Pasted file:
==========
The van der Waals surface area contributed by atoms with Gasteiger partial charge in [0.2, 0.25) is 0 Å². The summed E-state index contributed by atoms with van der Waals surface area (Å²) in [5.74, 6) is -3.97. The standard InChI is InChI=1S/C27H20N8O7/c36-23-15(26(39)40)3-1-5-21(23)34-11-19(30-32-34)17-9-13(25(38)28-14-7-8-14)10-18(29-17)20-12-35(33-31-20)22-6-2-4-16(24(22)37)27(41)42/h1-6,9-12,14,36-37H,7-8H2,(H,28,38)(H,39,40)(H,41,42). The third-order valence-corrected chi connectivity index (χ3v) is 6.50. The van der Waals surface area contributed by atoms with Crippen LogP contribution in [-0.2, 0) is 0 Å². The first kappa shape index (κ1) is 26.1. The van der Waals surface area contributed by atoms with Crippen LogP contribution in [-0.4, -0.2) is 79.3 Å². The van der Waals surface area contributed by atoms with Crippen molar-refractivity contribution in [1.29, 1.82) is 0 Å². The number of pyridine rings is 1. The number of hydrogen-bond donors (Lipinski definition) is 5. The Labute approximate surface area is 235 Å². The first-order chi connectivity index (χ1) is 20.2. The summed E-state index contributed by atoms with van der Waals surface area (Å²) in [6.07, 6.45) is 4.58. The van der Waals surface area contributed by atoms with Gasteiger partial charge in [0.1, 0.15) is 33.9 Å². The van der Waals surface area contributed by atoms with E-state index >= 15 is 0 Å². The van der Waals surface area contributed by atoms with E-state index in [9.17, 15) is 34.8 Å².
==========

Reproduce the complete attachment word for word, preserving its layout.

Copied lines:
The van der Waals surface area contributed by atoms with Gasteiger partial charge in [0.2, 0.25) is 0 Å². The summed E-state index contributed by atoms with van der Waals surface area (Å²) in [5.74, 6) is -3.97. The standard InChI is InChI=1S/C27H20N8O7/c36-23-15(26(39)40)3-1-5-21(23)34-11-19(30-32-34)17-9-13(25(38)28-14-7-8-14)10-18(29-17)20-12-35(33-31-20)22-6-2-4-16(24(22)37)27(41)42/h1-6,9-12,14,36-37H,7-8H2,(H,28,38)(H,39,40)(H,41,42). The third-order valence-corrected chi connectivity index (χ3v) is 6.50. The van der Waals surface area contributed by atoms with Crippen LogP contribution in [-0.2, 0) is 0 Å². The first kappa shape index (κ1) is 26.1. The van der Waals surface area contributed by atoms with Crippen LogP contribution in [-0.4, -0.2) is 79.3 Å². The van der Waals surface area contributed by atoms with Crippen molar-refractivity contribution in [1.29, 1.82) is 0 Å². The number of pyridine rings is 1. The number of hydrogen-bond donors (Lipinski definition) is 5. The Labute approximate surface area is 235 Å². The first-order chi connectivity index (χ1) is 20.2. The summed E-state index contributed by atoms with van der Waals surface area (Å²) in [6.07, 6.45) is 4.58. The van der Waals surface area contributed by atoms with Gasteiger partial charge in [0.1, 0.15) is 33.9 Å². The van der Waals surface area contributed by atoms with E-state index >= 15 is 0 Å². The van der Waals surface area contributed by atoms with E-state index in [9.17, 15) is 34.8 Å².